The 10 most common training mistakes

8. February 2022

Foto: iStock/jacoblund

Systematic training suggests you can plan for success. But things don’t always go according to plan. It’s therefore all the more important to avoid the most common training mistakes.

1. Too little recovery

Regeneration after a tough training load is essential for the body to gain strength. Because only during a break will your performance improve. Habitual cyclists often improve when they train less and recover better, because they can then train harder and more effectively during their next training. Recovery is important on a weekly basis, but also over longer periods of time. A rest day each week is analogous to a relaxed month at the end of the season each year. It enables you to catch your breath and recharge your batteries.

2. Too irregular

Continuity is an extremely important factor in endurance training. Once you have recovered, you should introduce the next training stimulus. If this doesn’t happen, a continuous improvement in form is unlikely. In order to improve in the long term, you need to train constantly. While sporadic bursts of training can introduce top stimuli, this is no substitute for the continuous progress achieved through regular training.

3. Too many competitions

You can't be in top form all the time. Too many competitions will put you at risk of burn out and you won’t be able to recover sufficiently between loads. When you compete frequently, you need a very solid foundation that is built up steadily over the long term. Alternatively, you can specifically prepare for one or two main competitions and use other competitions as preparation purely to improve your form. With this method you can distribute the load better than if you compete in two races every weekend.

4. Impatience

Building up your form takes time, and it only develops continuously at the start. As you get better, your performance tends to improve in waves, taking five to six weeks to noticeably change. It takes patience to reap the rewards of training. If you test yourself on every trip and always push yourself to the limit, you won’t reach your top form. Patience is especially important after increased loads such as training camps. Give yourself time to adapt to the training stimulus.

5. Too monotonous

Always running the same route at the same pace bores both your body and mind and does not provide a training stimulus. Vary the route distance and pace to achieve new adaptations. Continuously build your form, for example, by regularly increasing the distance and extending the speed intervals, etc.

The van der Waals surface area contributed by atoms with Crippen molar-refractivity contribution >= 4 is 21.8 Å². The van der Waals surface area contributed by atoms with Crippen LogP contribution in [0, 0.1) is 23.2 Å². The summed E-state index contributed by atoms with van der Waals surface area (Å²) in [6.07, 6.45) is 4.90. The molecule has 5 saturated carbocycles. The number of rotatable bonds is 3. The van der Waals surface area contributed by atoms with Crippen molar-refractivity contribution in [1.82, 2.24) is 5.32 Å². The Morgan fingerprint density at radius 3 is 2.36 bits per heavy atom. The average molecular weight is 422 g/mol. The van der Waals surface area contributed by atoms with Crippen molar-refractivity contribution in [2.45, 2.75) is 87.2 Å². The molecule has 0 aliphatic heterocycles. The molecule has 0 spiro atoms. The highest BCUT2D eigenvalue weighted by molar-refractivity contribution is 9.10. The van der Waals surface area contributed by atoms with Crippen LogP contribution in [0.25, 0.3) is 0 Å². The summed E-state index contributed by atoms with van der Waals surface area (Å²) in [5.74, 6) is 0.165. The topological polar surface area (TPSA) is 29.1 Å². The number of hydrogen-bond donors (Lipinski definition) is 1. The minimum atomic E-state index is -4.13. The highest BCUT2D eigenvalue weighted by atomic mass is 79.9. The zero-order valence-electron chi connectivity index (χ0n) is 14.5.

6. Not enough sleep

Don't skimp on sleep in order to train longer. During sleep, the repair processes take place, turning tired muscles into strong legs.

7. Training when ill

Illness is stress for your body. Don't pack more on top by training when you’re ill. If you are ill, you should use all the resources available to get healthy again as soon as possible. That's the best thing you can do for your form.

8. Not specific enough

Competition-specific stimuli help you to prepare for an event. Always training at 30 km/h and then trying to compete at 45 km/h will not work, and if so, only under severe pain. Deliberately anticipate the loads of the competition. Not necessarily over the entire distance, but at least in stints. The closer the competition gets, the more specific the training should be. Ideally, the puzzle pieces in training will then come together to form a complete work of art on the day of the competition.

9. Underestimated everyday stress

Training isn’t the only thing that makes you tired. Everyday tasks do too. Keep an eye on your overall load and reduce the training intensity when stress factors outside your sport are high. Then use your sport as a source of new strength.

10. Orientation to others

Every athlete ticks differently. While there are proven methods such as the load and recovery sequence, everyone has to discover their own level of tolerance. Instead of peeking at the heart rate of your fellow athletes, develop your body awareness. What is good for you, what isn’t? Pursue your own strategy and sharpen your body awareness.